For many years vaccines have been the commonplace method to prevent disease. Politics should not have an impact on a person’s decision to be vaccinated, and the most important thing is the science behind the facts. 

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Why vaccination should be a choice

Emily Waite is a senior reporter for The Prospector.  This is her first year on staff.

Amanda Kerrigan

Emily Waite is a senior reporter for The Prospector. This is her first year on staff.

Although I don’t believe the COVID-19 vaccine is overall a bad thing, I personally choose to not get the vaccine for multiple reasons.

The first Emergency Use Authorization (EUA) for the Pfizer-BioNTech COVID-19 Vaccine was issued on December 11, 2020. This first EUA for the Pfizer vaccine was issued to individuals above the age of 16. This was just eleven short months after the first COVID-19 case was reported in the United States. Vaccines are typically tested for 10-15 years before they have officially gone through all of the necessary testing, trials, and approvals to be given to the public.

Even though the Pfizer vaccine became available in Colorado for all individuals above the age of 16 and Moderna and Johnson and Johnson vaccines were limited to above the age of 18 as of April 2, 2021, this was only thirteen short months after the pandemic was officially declared on March 11, 2020, by the World Health Organization. This is well below the average of 10-15 years; it is typically required before releasing a new vaccine.

The Pfizer and Moderna COVID-19 vaccinations do not work like other vaccinations. “Many other vaccines use a piece of, or weakened version of, the germ that the vaccine protects against. This is how the measles and flu vaccines work. When a weakened or small part of the virus is introduced to your body, you make antibodies to help protect against future infection.” said the CDC.

The Pfizer and Modera COVID-19 vaccines are messenger mRNA vaccines. According to MedlinePlus, this type of vaccine works by adding a piece of mRNA that resembles the outer shell of the COVID-19 virus. This is then reproduced throughout the rest of the body’s cells. As an immune response, the cells know the mRNA isn’t supposed to be in the body, so it creates proteins called antibodies.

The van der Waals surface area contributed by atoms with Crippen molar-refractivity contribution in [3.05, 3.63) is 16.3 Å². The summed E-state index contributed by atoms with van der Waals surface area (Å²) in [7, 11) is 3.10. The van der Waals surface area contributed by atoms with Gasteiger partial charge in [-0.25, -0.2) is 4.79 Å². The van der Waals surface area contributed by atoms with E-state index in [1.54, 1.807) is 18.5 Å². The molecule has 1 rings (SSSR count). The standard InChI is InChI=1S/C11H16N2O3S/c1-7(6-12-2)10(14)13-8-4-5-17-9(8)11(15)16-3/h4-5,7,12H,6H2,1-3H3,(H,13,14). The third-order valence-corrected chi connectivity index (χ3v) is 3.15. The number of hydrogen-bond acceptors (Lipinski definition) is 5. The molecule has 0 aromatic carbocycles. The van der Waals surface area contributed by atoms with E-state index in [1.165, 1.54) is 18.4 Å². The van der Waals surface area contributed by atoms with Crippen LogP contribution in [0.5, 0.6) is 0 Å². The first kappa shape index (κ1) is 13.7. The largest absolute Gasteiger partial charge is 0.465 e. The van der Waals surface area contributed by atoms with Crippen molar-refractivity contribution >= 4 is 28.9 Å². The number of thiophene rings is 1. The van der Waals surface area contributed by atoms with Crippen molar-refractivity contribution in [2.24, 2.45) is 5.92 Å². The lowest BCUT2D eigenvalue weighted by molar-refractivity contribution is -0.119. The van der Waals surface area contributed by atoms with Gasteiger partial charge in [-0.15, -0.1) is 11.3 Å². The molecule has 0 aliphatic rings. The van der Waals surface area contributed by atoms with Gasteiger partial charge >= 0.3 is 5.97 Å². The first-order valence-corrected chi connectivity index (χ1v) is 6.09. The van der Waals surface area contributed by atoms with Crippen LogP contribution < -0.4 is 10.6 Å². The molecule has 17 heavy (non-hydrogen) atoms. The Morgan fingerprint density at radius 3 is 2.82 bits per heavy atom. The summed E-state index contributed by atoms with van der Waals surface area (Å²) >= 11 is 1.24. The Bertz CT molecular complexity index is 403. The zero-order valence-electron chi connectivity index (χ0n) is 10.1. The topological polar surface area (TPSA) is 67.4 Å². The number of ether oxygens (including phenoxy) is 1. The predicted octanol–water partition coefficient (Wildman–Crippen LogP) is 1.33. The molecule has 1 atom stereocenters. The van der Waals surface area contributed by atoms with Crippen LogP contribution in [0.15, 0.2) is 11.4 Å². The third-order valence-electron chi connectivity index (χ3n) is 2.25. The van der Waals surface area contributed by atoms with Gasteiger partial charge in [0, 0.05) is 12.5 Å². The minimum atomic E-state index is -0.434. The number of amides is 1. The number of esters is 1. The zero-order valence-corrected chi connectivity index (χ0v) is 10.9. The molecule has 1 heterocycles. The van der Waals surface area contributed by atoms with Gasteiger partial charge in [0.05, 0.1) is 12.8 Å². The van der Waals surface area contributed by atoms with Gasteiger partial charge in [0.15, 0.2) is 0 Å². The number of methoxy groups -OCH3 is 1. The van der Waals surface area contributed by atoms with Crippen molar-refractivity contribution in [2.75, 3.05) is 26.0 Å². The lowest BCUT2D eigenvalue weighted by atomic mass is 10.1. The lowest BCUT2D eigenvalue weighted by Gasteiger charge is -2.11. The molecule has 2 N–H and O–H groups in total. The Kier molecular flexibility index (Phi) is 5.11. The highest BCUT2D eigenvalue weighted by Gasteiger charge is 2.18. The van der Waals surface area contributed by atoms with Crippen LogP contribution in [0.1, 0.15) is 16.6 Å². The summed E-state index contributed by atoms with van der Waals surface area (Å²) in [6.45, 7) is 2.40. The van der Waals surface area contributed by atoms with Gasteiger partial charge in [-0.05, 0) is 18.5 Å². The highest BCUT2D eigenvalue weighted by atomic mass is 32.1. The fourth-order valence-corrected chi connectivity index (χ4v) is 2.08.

The biggest issue with this type of vaccine is that it alters the mRNA in your body to create this immune response. The long-term effects of this vaccine are not yet known since this vaccine was developed in under a year. Since it was developed in this short amount of time, it didn’t have enough time to see the long-term effects of the vaccine. So, considering this information, it implies that the individuals who currently have the vaccine are the trial runs and are currently waiting to see these long-term effects. 

Another issue with the COVID-19 vaccine is that it is causing some people to lose their jobs if they choose not to receive the vaccine. This is a violation of a person’s right to their own body. If an individual chooses to not put a substance into their body, because they do not feel comfortable with it, then there is a possibility in certain careers that they can be terminated from their positions. Even though, in the United States of America, adults have the right to personal autonomy in matters relating to their own medical care.

I personally do not believe that this should be okay. While I do understand why some individuals would like the vaccine, I do not think that it is okay to make it mandatory to receive this vaccine or have the possibility of being terminated because you choose not to receive the vaccination. I believe it should be a choice to receive this vaccine just as every other vaccine is and should not have major consequences if chosen to not receive it, such as being terminated.

I made the decision not to receive the vaccine based on my own research. If it makes other people feel safer to receive the COVID-19 vaccine, then I support their decision just like I would want other people to support mine.